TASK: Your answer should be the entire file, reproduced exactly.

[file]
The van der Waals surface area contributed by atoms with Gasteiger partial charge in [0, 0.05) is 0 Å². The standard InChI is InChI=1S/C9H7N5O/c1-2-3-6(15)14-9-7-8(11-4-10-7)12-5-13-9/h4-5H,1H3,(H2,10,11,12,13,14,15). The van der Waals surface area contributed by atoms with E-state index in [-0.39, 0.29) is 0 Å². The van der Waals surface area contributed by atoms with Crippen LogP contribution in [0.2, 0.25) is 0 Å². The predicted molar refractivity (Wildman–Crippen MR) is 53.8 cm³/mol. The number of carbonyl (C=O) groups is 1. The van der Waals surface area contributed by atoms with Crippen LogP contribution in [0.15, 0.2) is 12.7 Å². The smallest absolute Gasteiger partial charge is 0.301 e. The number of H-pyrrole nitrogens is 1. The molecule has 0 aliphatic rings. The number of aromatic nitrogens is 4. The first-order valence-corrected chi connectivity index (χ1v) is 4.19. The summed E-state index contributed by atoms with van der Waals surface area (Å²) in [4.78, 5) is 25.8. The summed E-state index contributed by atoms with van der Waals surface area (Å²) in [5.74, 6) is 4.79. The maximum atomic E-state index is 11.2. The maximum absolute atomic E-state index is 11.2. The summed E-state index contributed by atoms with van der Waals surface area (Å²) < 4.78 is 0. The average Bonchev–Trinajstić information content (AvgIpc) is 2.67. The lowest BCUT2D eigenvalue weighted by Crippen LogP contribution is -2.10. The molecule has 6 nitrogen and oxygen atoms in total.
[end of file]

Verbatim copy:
The van der Waals surface area contributed by atoms with Gasteiger partial charge in [0, 0.05) is 0 Å². The standard InChI is InChI=1S/C9H7N5O/c1-2-3-6(15)14-9-7-8(11-4-10-7)12-5-13-9/h4-5H,1H3,(H2,10,11,12,13,14,15). The van der Waals surface area contributed by atoms with E-state index in [-0.39, 0.29) is 0 Å². The van der Waals surface area contributed by atoms with Crippen LogP contribution in [0.2, 0.25) is 0 Å². The predicted molar refractivity (Wildman–Crippen MR) is 53.8 cm³/mol. The number of carbonyl (C=O) groups is 1. The van der Waals surface area contributed by atoms with Crippen LogP contribution in [0.15, 0.2) is 12.7 Å². The smallest absolute Gasteiger partial charge is 0.301 e. The number of H-pyrrole nitrogens is 1. The molecule has 0 aliphatic rings. The number of aromatic nitrogens is 4. The first-order valence-corrected chi connectivity index (χ1v) is 4.19. The summed E-state index contributed by atoms with van der Waals surface area (Å²) in [4.78, 5) is 25.8. The summed E-state index contributed by atoms with van der Waals surface area (Å²) in [5.74, 6) is 4.79. The maximum atomic E-state index is 11.2. The maximum absolute atomic E-state index is 11.2. The summed E-state index contributed by atoms with van der Waals surface area (Å²) < 4.78 is 0. The average Bonchev–Trinajstić information content (AvgIpc) is 2.67. The lowest BCUT2D eigenvalue weighted by Crippen LogP contribution is -2.10. The molecule has 6 nitrogen and oxygen atoms in total.